Lichtenbergianism: Marketability? Ha.

As we continue our journey through The Essential Guide to Getting Your Book Published—and we’re just on page 9—we’re examining the marketability of Lichtenbergianism: procrastination as a creative strategy.[1]

The question posed by the authors is Is Your Idea Publicity-Friendly?  The short answer is, “Are you kidding me?  Just watch this!”

First of all, Lichtenbergianism is the antithesis of The Life-Changing Magic of Tidying Up.  I am the anti-Marie Kondo.  Instead of sternly ordering you to touch everything you love and to scrap everything that you don’t, I give you permission to admit that SLACK is critical to your creative life.  You’ll know when you need to give away that pile of lumber scraps that you thought you might turn into a garden sculpture… one day.  It doesn’t have to be today.  Or tomorrow.

So right away we have a media hook that would intrigue outlets looking for something to separate their content from the current fascination with “tidiness.”  Ride that pendulum, baby!

TED Talk?  Me, talk to an audience and charm them?  Without even trying.  You can book me for your garden club too, if you like.

Articles for blogs/magazines?  You mean like this blog?

Interviews?  I am one of the best subjects you will ever interview—I give good quote.

Now, I imagine that most of the publicity gigs will focus on the first Precept of TASK AVOIDANCE, because that’s the most amusing part of the whole book.  Plus which, time is always limited when one is speaking to the Rotary Club or the American Crafts Council convention, so trying to outline all nine Precepts would be a bit much—why not focus on the oddly counterintuitive first bit, and let them buy the book if they want to know more?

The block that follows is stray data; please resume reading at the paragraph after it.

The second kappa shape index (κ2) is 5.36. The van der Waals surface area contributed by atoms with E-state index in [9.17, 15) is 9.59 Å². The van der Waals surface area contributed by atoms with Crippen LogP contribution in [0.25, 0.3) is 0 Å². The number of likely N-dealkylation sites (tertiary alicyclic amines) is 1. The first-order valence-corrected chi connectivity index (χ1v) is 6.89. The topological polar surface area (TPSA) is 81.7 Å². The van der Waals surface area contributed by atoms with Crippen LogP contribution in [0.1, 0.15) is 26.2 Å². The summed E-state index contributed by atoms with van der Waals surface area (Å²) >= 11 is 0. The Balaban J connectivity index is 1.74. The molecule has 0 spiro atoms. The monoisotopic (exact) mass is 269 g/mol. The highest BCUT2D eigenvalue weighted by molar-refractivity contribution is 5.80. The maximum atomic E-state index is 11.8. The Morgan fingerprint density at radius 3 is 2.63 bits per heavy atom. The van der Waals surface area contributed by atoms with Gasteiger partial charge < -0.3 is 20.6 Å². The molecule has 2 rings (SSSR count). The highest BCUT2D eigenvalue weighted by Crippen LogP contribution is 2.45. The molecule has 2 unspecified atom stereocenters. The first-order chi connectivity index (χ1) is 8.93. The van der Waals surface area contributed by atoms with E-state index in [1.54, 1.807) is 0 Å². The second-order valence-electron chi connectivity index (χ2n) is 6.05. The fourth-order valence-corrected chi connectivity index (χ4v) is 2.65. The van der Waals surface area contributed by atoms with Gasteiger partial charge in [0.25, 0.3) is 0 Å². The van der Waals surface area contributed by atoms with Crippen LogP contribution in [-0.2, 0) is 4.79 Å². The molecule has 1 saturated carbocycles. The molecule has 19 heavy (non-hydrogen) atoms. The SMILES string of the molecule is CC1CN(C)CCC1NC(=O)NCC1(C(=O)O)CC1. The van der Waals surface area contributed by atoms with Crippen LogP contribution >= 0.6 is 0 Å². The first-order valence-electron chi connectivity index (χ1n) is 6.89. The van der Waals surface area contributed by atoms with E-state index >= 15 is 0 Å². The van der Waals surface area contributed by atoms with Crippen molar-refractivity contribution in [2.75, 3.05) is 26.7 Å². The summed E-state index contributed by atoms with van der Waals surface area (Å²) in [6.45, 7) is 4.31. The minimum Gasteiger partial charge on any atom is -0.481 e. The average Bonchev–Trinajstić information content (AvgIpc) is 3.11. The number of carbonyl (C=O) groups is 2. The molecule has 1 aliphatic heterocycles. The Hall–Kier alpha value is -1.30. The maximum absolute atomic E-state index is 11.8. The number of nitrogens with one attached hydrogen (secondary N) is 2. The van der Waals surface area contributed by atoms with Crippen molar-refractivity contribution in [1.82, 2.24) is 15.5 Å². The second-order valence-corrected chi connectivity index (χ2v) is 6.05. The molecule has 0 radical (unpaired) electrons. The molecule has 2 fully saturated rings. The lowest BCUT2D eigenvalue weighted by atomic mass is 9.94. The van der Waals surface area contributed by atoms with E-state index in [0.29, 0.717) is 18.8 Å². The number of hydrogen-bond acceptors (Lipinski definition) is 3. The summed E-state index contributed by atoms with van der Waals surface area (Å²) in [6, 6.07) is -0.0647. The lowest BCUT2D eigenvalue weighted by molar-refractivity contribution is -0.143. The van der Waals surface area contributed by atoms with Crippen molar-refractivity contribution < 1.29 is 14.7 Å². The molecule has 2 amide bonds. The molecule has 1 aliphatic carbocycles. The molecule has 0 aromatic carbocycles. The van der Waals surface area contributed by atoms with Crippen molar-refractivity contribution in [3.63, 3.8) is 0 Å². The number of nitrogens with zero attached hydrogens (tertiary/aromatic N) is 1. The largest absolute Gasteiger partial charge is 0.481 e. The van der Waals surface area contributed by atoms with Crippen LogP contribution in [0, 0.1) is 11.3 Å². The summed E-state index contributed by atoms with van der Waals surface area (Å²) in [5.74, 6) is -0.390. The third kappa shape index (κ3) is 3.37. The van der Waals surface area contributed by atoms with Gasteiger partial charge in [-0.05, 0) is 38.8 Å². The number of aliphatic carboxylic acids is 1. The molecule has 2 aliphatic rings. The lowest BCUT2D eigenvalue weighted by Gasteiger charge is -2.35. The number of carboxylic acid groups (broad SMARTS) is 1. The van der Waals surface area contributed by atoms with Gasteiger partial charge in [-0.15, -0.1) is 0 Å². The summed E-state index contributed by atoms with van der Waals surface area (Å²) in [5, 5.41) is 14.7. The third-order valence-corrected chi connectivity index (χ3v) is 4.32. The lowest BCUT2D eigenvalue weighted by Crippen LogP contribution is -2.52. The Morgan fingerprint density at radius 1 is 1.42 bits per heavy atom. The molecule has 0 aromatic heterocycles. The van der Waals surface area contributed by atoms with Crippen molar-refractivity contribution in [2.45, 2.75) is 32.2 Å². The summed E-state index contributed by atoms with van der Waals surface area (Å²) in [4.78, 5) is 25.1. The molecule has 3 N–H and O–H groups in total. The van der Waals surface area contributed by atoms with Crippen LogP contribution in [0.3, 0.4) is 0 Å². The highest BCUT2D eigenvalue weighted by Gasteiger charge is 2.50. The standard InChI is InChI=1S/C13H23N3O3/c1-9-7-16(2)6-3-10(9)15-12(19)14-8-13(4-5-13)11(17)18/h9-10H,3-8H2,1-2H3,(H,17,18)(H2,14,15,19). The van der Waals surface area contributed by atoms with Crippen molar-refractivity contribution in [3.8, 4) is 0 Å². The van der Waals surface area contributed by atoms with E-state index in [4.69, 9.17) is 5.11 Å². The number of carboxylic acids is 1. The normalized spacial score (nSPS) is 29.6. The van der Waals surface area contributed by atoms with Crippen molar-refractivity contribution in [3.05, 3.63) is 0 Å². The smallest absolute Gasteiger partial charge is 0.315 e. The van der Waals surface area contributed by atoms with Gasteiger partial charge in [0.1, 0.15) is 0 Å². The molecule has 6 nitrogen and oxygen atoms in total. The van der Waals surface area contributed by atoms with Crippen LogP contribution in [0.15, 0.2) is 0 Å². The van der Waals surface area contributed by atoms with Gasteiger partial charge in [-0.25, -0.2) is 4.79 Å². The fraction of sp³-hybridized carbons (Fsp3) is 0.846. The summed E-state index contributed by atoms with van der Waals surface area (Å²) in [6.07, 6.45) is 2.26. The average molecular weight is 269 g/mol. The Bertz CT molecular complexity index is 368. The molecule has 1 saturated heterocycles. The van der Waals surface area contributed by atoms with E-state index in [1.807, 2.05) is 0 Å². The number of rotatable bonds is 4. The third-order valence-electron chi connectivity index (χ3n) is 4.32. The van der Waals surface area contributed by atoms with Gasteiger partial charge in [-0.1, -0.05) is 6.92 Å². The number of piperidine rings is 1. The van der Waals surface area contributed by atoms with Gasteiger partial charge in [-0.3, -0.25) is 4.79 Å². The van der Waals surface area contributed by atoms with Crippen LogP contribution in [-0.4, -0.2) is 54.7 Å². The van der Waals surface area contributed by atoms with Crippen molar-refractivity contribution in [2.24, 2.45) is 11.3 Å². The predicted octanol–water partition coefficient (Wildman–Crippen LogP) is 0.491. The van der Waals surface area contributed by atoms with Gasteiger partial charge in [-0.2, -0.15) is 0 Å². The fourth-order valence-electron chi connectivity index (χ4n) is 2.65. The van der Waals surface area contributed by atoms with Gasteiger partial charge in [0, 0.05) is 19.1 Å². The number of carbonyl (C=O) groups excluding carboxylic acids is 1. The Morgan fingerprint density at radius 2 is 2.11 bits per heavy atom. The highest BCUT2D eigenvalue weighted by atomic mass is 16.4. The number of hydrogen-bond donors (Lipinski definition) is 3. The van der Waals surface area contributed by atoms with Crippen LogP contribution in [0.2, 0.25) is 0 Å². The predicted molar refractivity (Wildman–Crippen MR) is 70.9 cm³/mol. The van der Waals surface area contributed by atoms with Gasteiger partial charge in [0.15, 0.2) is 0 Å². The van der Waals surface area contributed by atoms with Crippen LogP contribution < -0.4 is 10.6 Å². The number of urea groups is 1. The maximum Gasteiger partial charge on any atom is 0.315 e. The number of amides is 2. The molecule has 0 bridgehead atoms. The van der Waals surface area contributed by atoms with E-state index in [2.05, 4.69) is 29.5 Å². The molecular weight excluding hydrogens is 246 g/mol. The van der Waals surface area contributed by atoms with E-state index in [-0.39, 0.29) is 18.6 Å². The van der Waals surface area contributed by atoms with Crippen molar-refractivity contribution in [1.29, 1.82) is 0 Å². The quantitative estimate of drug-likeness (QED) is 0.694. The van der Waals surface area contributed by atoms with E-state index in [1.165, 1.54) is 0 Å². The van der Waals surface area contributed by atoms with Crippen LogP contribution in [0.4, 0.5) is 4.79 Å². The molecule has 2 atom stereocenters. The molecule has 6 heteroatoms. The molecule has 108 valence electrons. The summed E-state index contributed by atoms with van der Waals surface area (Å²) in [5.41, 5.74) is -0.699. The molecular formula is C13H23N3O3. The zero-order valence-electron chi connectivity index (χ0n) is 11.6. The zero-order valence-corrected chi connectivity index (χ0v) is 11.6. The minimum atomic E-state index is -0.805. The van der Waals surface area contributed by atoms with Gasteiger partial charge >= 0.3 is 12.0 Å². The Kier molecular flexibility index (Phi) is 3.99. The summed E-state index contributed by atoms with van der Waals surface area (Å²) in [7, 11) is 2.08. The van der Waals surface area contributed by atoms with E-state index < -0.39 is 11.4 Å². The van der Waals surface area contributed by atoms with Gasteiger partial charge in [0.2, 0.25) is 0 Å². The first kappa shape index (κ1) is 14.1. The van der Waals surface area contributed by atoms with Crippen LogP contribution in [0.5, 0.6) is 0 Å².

It looks as if my degree in theatre could finally earn me an income after all.


[1] No, it doesn’t drive me crazy to type these long titles—thank you for asking—because I have set up macros to do it for me.  I use a program called Keyboard Maestro, and it can automate just about anything your Mac can do. I can type Lichtenbergian or Lichtenbergianism or Lichtenbergianism: procrastination as a creative strategy with four keystrokes each: l-l-l-l gives me Lichtenbergian, etc.  Likewise, the footnotes—after seeing how the footnotes from a Word document translate to HTML, I set up macros so that I can do it practically automatically myself.  It’s a magical world.

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